* Vega - Talked about in this thread
* nvd3 - Meant to work in similar style as D3, supports extension. Seems popular
* Epoch - Real-time charts are purpose-built to be performant and low-overhead. Limited number of visualization types
* D4 - Extends D3 instead of wrapping it. Separation of data from view
* C3js - Easier API. extendable.
* rickshaw - Mainly for time series data. Supports extensions. Works in similar style as D3.
Metrics Graphics: https://github.com/mozilla/metrics-graphics
I feel a spreadsheet coming on...
EDIT: Big list here: https://github.com/wbkd/awesome-d3
Being declarative is much better than being imperative and configuration files seem like a natural fit for a declarative system, but they lack expressiveness. They are hard to make generic and lend themselves to repetition and fragility (in my experience).
I'd say that composition wins over configuration. If you provide a domain specific language with a set of useful primitives, users can leverage it to describe what they want with more flexibility and freedom.
For concrete examples within js-land, look at gulp.js, connect-style middleware, and JSX. All of them describe their structure with code, in a composable, pluggable, reusable fashion.
That being said, with a robust enough representation like Vega's, I bet you could write code that dynamically builds the final JSON structure.
[configuration files] lack expressiveness.
They are hard to make generic and lend themselves
to repetition and fragility
I'd say that composition wins over configuration
As to the second point, the prime example I had in mind was the difference between Grunt/WebPack and gulp. Grunt encourages gigantic configuration files while gulp provides a set of primitives which can be programmatically manipulated and composed to produce the desired effect.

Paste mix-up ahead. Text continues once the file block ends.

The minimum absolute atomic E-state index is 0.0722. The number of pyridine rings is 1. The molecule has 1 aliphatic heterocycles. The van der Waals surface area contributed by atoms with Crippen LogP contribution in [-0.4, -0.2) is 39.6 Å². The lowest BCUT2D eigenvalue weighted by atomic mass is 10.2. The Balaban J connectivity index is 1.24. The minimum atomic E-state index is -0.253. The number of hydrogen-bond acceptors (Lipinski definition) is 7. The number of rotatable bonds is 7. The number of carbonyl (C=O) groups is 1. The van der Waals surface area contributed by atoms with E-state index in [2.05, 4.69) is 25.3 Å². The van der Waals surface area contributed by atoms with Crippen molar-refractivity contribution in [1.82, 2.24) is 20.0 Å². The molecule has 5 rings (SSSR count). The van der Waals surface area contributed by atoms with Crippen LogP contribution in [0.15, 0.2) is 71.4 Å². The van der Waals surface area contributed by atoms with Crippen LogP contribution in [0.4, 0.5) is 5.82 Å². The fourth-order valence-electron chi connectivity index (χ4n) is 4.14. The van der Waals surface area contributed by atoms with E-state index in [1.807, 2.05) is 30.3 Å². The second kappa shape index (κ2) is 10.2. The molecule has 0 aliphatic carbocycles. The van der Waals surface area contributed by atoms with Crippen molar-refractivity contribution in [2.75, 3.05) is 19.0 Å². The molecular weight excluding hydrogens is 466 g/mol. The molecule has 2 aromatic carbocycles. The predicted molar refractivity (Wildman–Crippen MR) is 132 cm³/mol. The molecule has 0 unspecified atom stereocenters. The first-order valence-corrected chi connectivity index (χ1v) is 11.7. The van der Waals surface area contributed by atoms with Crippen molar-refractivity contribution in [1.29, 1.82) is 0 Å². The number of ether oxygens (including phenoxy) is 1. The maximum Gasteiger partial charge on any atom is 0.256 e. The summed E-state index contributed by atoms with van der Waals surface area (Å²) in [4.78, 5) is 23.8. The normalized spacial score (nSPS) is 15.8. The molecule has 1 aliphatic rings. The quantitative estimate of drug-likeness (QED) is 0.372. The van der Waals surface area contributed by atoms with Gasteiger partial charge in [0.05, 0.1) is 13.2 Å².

I think what could make this into something really useful would be the addition of special directives. MongoDB is a good example for this, as they have enriched their query language with a special operator syntax (e.g. $in, $all, $or) that allows the user to specify e.g. logical constraints.
Recently I developed a similar descriptive language for describing patterns in source code ASTs, which uses YAML as a default output format and features some regular-expression like operators that make matching of complex patterns containing e.g. repetitions, references and loops possible (for some examples, see http://docs.quantifiedcode.com/patterns/language/index.html).
Personally, I have always preferred YAML over JSON as a serialization language, since it is much more concise, easier to write (after some getting used to) and comes with handy features like anchors/references, which make e.g. self-referencing documents or variable definition much easier.
I love the concept, but since this is presented as a "grammar", it would make sense to provide a specification of it, in addition to the examples.
Vega-lite is currently under development, but some initial examples are available here: https://uwdata.github.io/vega-lite
Primary focus? A few comments mention it; none of them are high on the page, some of them are downvoted.
We've fixed the typo.